There is absolutely no stress surrounding this because in the last three days of Mr. President being in the UK, we are in touch with him. We are aware he met with the Foreign Minister, two days ago, and advised him on engagement with the West African coast.”

 

“PMB was also in touch, watching over incidents happening in Gombe State and other places in the country. The president is in charge.” Can someone wake me up please???

 

I beg to disagree with Garba’s opinion on the above provisions of Mallam Garba. It is not correct, legally, constitutionally or even morally, that the president of about 200 million populated country can simply disappear on a so called “private visit” without the citizens being apprised. It is also wrong to say the president can rule Nigeria from any part of the world.

 

 

This argument does not seem to realise that the president loses his anonymity and utmost privacy the very day he took the oath of office as Nigerian president. His actions, both in and out of his official government quarters are subject to total public scrutiny. It becomes more serious when the visit is outside Nigeria, to another sovereign country like UK.

 

It has implications concerning security, self-pride, national consciousness and   responsibility of a government to its citizens. Nigerians did not elect a president-at-large, in cognito and plenipotentiary. He can only rule us from Nigeria.

 

 

When he is incapable of doing this, he must resort to section 145 by transferring power to his Vice. He did this in 2017 and I praised him to high heavens for avoiding the need for invocation of the doctrine of necessity, which had to be invoked in the Yar’Adua health saga.

 

I think at this point it is imperative to know the meaning of ‘private’ and ‘vacation’.

 

According to Wikipedia, ‘private’ means, ‘something is inherently special or sensitive to them’. Again, Wikipedia defined ‘vacation’ to mean, ‘a leave of absence from a regular occupation, or a specific trip or journey, usually for the purpose of recreation or tourism’.

Having regard to the facts and circumstances of the controversial ‘private visit’, PMB is deemed in the eyes of the law to be on vacation or leave of absence for 10 days. 10 days cannot be regarded as a “relatively short absence”, as argued by Shehu, but a vacation simpliciter! NOW THIS Shehu’s above view that Buhari has not breached the above provision of Section 145    (1) (2) above, particularly, PMB has not spent up to the required number of 21 days, without transmitting power is misleading and not the true intent and purport of the said provisions.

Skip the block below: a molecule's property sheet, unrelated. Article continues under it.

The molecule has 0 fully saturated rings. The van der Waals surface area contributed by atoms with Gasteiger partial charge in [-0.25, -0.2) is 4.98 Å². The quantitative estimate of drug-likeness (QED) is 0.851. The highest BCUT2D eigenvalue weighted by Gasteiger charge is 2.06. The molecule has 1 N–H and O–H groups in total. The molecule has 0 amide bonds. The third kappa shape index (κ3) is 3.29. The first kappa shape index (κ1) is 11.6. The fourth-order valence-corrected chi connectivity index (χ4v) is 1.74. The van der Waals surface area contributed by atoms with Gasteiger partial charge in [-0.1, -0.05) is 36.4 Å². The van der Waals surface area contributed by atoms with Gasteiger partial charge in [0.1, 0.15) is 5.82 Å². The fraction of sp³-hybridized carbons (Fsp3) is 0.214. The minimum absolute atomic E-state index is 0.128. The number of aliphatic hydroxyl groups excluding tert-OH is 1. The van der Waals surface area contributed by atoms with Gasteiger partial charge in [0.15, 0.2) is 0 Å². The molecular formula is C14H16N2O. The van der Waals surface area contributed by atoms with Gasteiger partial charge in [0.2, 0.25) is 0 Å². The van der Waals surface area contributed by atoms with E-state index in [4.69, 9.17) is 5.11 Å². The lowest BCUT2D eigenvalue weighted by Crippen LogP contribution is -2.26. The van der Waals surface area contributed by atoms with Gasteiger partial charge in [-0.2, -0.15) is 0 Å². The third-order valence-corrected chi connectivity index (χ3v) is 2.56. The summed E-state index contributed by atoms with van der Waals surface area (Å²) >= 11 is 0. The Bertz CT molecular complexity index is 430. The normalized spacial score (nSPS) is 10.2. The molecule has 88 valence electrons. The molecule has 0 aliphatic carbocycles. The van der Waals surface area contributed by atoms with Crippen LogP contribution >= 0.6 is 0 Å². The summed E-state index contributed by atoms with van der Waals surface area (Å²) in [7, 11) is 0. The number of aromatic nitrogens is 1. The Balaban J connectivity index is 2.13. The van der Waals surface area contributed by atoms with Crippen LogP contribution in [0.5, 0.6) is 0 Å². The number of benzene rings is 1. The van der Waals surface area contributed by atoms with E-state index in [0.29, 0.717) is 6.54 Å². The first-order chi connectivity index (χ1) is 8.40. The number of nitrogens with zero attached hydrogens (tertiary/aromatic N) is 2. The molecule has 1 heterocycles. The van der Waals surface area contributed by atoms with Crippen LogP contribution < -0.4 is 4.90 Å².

The purport and intendment of the subsection 2, is to cure the defect that occurred during Yar’Adua tenure, where Yar’Adua left the country without transmitting power to his then Vice-President, GEJ. It took the intervention of the National Assembly to restore the country back to her position. The sub-section 2 above is not a yardstick to act or behave anyhow.

 

AND THIS

 

Can someone please tell the presidency, especially Shehu, that there is a huge difference between embarking on an official assignment that lasts for days, or even weeks and merely leaving the country for reasons best known to him only, but termed “private”. The former cannot be treated as vacation and no letter is required to the National Assembly. But, in the latter, a letter must be written to the National Assembly and constitutes vacation.

 

THOUGHT FOR THE WEEK

 

“Let us never forget that government is ourselves and not alien power over us. The ultimate rulers of our democracy are not a President and Senators and Congressmen and government officials, but the voters of this country”. (Franklin D. Roosevelt).

 

LAST LINE

 

Hope Nigerians are reading, digesting and awaiting the next explosive discourse of Sunday Sermon on the Mount of the Nigerian Project by Chief Mike Ozekhome, SAN, OFR, FCIArb, LL.D.

Follow me on twitter @ MikeozekhomeSAN

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Why and how history defines who we are (part 2)

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Why and how history defines who we are (part 2)

 

 

INTRODUCTION

In part 1 of this write up, I strongly discussed the importance of history and why it must be introduced into Nigerian schools’ syllabi. It is with great nostalgia I recall our history lectures in most primary and secondary schools.

Can you believe that in the primary school (St. Mary’s Catholic Primary School, now Athekhai Primary School, Iviukwe, my home town, near Agenebode), we were already taught deep history concerning important world affairs.

In primary school in the rustic village environment of Iviukwe, we were taught by renowned primary school teachers like Dakpokpo, Iboi, Eshiebor, Obagidi, Mayaki Elomhi, Agwanyeokhai, Kadiri, Akpeokhai, Ikhane, Onemhegbai, Aipoh, etc. One teacher usually took all the subjects, ranging from Arithmetic, English, Civic Education, History, Handwriting, to Nature Study. We started with chalk on black slates; graduated to using wooden pen holder and later, in primary six, to fountain pens.